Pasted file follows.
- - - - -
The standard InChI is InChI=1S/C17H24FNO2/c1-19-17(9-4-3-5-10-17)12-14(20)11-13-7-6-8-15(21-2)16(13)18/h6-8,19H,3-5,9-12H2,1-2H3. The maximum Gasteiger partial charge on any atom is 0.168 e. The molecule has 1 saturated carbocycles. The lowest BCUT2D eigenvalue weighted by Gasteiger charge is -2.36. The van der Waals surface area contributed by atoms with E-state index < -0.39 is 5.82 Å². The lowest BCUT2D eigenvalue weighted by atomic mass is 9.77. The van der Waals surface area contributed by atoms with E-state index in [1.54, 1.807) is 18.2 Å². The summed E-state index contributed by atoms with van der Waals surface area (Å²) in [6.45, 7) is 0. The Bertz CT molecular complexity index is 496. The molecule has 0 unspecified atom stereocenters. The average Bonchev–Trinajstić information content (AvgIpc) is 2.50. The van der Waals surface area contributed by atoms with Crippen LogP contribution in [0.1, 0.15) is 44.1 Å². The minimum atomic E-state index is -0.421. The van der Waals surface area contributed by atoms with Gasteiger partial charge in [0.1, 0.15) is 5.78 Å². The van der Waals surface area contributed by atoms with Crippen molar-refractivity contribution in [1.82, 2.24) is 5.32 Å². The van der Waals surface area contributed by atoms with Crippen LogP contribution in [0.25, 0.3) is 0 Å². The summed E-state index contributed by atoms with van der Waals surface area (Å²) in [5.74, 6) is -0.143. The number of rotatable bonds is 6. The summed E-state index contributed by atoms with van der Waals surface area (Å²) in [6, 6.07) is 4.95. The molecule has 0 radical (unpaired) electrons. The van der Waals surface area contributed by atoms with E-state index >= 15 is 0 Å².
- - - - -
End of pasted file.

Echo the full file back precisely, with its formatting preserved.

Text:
The standard InChI is InChI=1S/C17H24FNO2/c1-19-17(9-4-3-5-10-17)12-14(20)11-13-7-6-8-15(21-2)16(13)18/h6-8,19H,3-5,9-12H2,1-2H3. The maximum Gasteiger partial charge on any atom is 0.168 e. The molecule has 1 saturated carbocycles. The lowest BCUT2D eigenvalue weighted by Gasteiger charge is -2.36. The van der Waals surface area contributed by atoms with E-state index < -0.39 is 5.82 Å². The lowest BCUT2D eigenvalue weighted by atomic mass is 9.77. The van der Waals surface area contributed by atoms with E-state index in [1.54, 1.807) is 18.2 Å². The summed E-state index contributed by atoms with van der Waals surface area (Å²) in [6.45, 7) is 0. The Bertz CT molecular complexity index is 496. The molecule has 0 unspecified atom stereocenters. The average Bonchev–Trinajstić information content (AvgIpc) is 2.50. The van der Waals surface area contributed by atoms with Crippen LogP contribution in [0.1, 0.15) is 44.1 Å². The minimum atomic E-state index is -0.421. The van der Waals surface area contributed by atoms with Gasteiger partial charge in [0.1, 0.15) is 5.78 Å². The van der Waals surface area contributed by atoms with Crippen molar-refractivity contribution in [1.82, 2.24) is 5.32 Å². The van der Waals surface area contributed by atoms with Crippen LogP contribution in [0.25, 0.3) is 0 Å². The summed E-state index contributed by atoms with van der Waals surface area (Å²) in [5.74, 6) is -0.143. The number of rotatable bonds is 6. The summed E-state index contributed by atoms with van der Waals surface area (Å²) in [6, 6.07) is 4.95. The molecule has 0 radical (unpaired) electrons. The van der Waals surface area contributed by atoms with E-state index >= 15 is 0 Å².